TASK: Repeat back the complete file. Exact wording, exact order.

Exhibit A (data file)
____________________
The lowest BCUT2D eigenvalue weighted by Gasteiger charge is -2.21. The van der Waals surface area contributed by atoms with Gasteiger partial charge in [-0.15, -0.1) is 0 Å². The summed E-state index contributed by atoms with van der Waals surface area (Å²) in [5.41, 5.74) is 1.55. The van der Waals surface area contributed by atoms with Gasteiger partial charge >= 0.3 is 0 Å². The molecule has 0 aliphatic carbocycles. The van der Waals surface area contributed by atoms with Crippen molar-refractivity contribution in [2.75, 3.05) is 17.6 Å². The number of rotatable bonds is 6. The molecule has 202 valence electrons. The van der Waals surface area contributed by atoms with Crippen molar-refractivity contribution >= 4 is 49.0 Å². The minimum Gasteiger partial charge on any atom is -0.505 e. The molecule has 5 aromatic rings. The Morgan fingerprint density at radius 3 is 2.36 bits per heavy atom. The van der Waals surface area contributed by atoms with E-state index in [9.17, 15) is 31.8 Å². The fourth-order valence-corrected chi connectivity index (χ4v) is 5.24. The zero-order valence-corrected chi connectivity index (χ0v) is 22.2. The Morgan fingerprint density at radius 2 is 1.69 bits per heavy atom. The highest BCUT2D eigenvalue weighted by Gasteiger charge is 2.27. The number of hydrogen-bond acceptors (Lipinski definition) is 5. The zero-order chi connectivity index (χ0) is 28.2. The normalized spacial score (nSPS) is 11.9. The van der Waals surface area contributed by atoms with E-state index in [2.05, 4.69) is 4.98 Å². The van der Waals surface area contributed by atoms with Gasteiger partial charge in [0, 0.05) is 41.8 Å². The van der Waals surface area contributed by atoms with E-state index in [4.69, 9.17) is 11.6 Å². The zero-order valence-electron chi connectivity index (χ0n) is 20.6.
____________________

The lowest BCUT2D eigenvalue weighted by Gasteiger charge is -2.21. The van der Waals surface area contributed by atoms with Gasteiger partial charge in [-0.15, -0.1) is 0 Å². The summed E-state index contributed by atoms with van der Waals surface area (Å²) in [5.41, 5.74) is 1.55. The van der Waals surface area contributed by atoms with Gasteiger partial charge >= 0.3 is 0 Å². The molecule has 0 aliphatic carbocycles. The van der Waals surface area contributed by atoms with Crippen molar-refractivity contribution in [2.75, 3.05) is 17.6 Å². The number of rotatable bonds is 6. The molecule has 202 valence electrons. The van der Waals surface area contributed by atoms with Crippen molar-refractivity contribution >= 4 is 49.0 Å². The minimum Gasteiger partial charge on any atom is -0.505 e. The molecule has 5 aromatic rings. The Morgan fingerprint density at radius 3 is 2.36 bits per heavy atom. The van der Waals surface area contributed by atoms with E-state index in [9.17, 15) is 31.8 Å². The fourth-order valence-corrected chi connectivity index (χ4v) is 5.24. The zero-order valence-corrected chi connectivity index (χ0v) is 22.2. The Morgan fingerprint density at radius 2 is 1.69 bits per heavy atom. The highest BCUT2D eigenvalue weighted by Gasteiger charge is 2.27. The number of hydrogen-bond acceptors (Lipinski definition) is 5. The zero-order chi connectivity index (χ0) is 28.2. The normalized spacial score (nSPS) is 11.9. The van der Waals surface area contributed by atoms with E-state index in [2.05, 4.69) is 4.98 Å². The van der Waals surface area contributed by atoms with Gasteiger partial charge in [0, 0.05) is 41.8 Å². The van der Waals surface area contributed by atoms with E-state index in [4.69, 9.17) is 11.6 Å². The zero-order valence-electron chi connectivity index (χ0n) is 20.6.